Something must be broken deep in our hearts when it comes to police violence
In the last few weeks we’ve had news a sad, tragic series of murders by police.
There was veteran EJ Bradford, who was wrongfully mistaken as a “suspect” and shot three times in the back by officers in an Alabama mall.
Emantic Bradford Jr, the 21-year-old African American man who was killed by a police officer on Thanksgiving at a mall in Alabama, was shot three times from behind, according to an independent autopsy released by a civil rights attorney on Monday.
His father told the Guardian the report showed his son was murdered.
According to the report, Dr Roger A Mitchell observed gunshot wounds to the right side of Bradford Jr’s body, in his head, neck and lower back. The report states: “The cause of death is gunshot wound of the head. Manner of death is homicide.”
Initially, Hoover police identified Bradford as the suspect. They later said he was not the suspect, but had “brandished” a gun. Police backed off that claim too. A week after the shooting, a suspect was arrested in Georgia.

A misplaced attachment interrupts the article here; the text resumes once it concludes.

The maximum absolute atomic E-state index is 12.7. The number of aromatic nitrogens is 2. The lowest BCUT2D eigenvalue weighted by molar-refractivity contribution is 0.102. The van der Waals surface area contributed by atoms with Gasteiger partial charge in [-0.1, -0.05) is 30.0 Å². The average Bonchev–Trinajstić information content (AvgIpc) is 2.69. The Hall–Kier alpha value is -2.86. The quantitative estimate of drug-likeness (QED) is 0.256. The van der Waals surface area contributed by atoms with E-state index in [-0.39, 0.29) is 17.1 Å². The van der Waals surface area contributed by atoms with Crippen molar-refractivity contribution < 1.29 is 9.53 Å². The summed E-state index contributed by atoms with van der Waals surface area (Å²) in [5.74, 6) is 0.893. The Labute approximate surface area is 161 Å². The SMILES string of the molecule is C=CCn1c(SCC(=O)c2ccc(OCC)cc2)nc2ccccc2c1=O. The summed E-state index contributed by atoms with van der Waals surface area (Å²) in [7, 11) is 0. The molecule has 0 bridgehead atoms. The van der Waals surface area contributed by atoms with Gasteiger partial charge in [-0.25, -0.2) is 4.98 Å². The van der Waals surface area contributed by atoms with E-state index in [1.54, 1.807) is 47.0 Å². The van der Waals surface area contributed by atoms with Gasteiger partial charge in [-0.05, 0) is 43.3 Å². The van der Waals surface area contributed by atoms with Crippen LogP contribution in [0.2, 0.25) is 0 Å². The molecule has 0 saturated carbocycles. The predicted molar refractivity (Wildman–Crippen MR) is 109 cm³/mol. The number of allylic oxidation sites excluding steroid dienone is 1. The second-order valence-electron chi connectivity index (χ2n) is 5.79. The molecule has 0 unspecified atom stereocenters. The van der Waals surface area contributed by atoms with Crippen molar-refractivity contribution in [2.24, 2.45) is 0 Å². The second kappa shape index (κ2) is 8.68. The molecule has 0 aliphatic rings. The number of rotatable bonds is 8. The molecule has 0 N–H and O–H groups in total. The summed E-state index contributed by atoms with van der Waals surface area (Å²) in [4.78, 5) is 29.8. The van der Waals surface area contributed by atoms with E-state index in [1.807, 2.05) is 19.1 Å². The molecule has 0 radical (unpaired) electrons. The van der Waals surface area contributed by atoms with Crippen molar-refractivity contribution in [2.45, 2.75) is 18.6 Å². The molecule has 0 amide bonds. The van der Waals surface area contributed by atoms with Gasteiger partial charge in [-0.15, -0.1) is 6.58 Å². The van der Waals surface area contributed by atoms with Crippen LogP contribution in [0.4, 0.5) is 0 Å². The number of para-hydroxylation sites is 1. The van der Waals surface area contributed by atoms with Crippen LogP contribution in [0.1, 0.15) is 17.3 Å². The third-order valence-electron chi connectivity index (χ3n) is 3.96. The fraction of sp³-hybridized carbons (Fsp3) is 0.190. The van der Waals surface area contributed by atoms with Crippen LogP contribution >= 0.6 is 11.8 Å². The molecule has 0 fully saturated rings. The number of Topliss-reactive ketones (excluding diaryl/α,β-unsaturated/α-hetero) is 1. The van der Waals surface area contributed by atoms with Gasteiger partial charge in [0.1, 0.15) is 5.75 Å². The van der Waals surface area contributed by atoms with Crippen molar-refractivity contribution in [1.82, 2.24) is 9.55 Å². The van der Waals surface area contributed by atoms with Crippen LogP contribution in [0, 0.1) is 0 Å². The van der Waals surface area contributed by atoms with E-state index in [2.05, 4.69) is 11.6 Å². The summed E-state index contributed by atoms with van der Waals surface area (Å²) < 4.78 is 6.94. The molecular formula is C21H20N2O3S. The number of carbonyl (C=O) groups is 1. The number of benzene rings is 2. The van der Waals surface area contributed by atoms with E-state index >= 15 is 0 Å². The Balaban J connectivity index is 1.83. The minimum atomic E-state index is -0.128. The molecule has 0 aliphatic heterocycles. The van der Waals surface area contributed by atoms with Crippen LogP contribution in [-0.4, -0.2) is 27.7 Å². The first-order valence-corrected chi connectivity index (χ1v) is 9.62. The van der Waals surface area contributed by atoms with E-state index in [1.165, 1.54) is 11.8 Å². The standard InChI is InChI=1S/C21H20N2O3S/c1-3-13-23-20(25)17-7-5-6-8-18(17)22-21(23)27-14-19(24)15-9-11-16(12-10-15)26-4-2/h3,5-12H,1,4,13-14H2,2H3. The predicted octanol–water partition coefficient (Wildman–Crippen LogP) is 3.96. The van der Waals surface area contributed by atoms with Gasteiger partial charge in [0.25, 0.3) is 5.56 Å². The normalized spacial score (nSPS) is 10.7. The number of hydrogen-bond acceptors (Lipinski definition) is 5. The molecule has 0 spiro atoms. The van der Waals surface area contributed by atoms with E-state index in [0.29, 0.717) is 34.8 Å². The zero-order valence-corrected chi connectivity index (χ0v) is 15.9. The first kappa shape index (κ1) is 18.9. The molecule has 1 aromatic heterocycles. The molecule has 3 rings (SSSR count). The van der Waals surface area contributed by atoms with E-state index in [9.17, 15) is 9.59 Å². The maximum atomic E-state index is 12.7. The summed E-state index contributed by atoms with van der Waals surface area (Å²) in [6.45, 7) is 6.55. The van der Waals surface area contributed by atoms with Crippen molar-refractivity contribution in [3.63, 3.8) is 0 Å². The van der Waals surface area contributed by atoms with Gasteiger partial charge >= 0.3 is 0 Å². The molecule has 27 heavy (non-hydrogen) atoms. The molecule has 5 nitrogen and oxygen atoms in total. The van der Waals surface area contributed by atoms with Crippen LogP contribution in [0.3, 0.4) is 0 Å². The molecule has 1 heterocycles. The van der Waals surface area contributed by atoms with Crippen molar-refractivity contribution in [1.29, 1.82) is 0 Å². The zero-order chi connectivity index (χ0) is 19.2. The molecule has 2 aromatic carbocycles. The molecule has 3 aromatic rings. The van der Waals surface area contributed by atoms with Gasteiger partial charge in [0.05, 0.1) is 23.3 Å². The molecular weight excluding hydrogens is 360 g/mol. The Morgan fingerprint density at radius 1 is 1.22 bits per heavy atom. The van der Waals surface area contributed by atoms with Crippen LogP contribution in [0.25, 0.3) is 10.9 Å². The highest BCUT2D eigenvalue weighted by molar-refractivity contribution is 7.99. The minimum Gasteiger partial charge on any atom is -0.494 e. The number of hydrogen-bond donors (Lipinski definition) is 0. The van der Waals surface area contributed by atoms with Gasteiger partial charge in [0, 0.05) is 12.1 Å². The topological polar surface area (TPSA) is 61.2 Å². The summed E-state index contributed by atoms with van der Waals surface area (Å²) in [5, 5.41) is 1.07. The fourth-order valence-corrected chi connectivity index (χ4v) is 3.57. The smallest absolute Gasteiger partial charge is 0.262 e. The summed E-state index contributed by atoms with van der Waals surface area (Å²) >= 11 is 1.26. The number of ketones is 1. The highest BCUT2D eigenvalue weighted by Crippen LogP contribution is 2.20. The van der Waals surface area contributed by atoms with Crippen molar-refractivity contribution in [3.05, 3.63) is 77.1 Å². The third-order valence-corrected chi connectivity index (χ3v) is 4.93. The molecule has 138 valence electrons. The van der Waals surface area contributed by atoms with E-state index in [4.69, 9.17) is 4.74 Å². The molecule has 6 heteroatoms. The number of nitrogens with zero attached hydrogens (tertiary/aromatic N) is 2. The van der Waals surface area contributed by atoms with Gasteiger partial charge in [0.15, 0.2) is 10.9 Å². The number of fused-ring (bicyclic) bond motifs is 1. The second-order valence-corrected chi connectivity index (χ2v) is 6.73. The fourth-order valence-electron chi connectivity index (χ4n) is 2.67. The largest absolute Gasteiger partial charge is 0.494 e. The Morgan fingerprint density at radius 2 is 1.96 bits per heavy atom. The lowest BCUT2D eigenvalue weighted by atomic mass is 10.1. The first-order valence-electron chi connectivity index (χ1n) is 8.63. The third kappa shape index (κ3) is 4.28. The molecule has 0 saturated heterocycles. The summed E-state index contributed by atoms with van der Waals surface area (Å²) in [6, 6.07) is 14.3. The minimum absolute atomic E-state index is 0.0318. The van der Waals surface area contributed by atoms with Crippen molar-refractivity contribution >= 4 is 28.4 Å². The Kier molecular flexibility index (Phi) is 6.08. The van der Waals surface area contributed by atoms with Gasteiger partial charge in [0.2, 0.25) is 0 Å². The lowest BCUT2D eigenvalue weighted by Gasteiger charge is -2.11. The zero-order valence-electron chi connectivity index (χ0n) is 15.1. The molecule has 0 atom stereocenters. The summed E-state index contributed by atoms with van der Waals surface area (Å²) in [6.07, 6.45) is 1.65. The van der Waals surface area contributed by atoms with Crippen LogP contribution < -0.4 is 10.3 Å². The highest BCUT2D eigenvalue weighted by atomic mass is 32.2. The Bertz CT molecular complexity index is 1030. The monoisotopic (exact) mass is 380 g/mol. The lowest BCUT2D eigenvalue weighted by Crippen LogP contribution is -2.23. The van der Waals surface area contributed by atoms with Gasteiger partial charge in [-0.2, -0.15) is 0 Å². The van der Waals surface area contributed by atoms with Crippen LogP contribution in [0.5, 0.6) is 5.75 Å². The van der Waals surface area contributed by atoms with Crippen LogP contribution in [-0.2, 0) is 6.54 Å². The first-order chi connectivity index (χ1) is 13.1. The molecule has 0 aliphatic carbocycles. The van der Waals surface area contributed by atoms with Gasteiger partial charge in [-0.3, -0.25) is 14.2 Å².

And then there was “hero” security guard Jemel Roberson, who had actually already subdued the actual suspect when police arrived—and killed the security guard.
A black security guard at a bar in the Chicago suburbs was killed by the police as he apparently tried to detain a man he believed to be involved in a shooting, the authorities said Monday.
Witnesses told the police that a fight had broken out and someone had started shooting. After the authorities responded, a police officer shot the guard, Jemel Roberson, 26, who had a gun, Ms. Ansari said. Mr. Roberson died at the hospital.
Witnesses said that people in the crowd had yelled to arriving police officers that Mr. Roberson, who was wearing gear that read “Security,” was a guard. Ms. Ansari confirmed that Mr. Roberson worked for the bar.
These cases are about as clear-cut as possible. These men were absolutely, 100 percent innocent of any wrongdoing. They were safe and the situation was well in hand, until police arrived and murdered them.
People should be up in arms. People should be outraged. People should be demanding a change, and they should be demanding that action be taken. Somehow, that doesn’t seem to be happening. Instead, these are being treated a “isolated incidents,” as unhappy accidents, but they aren’t. They’re part of a much larger pattern, and if there wasn’t something deeply wrong within the heart of America, we would be moving heaven and earth to dig ourselves out from under the tapestry of trauma.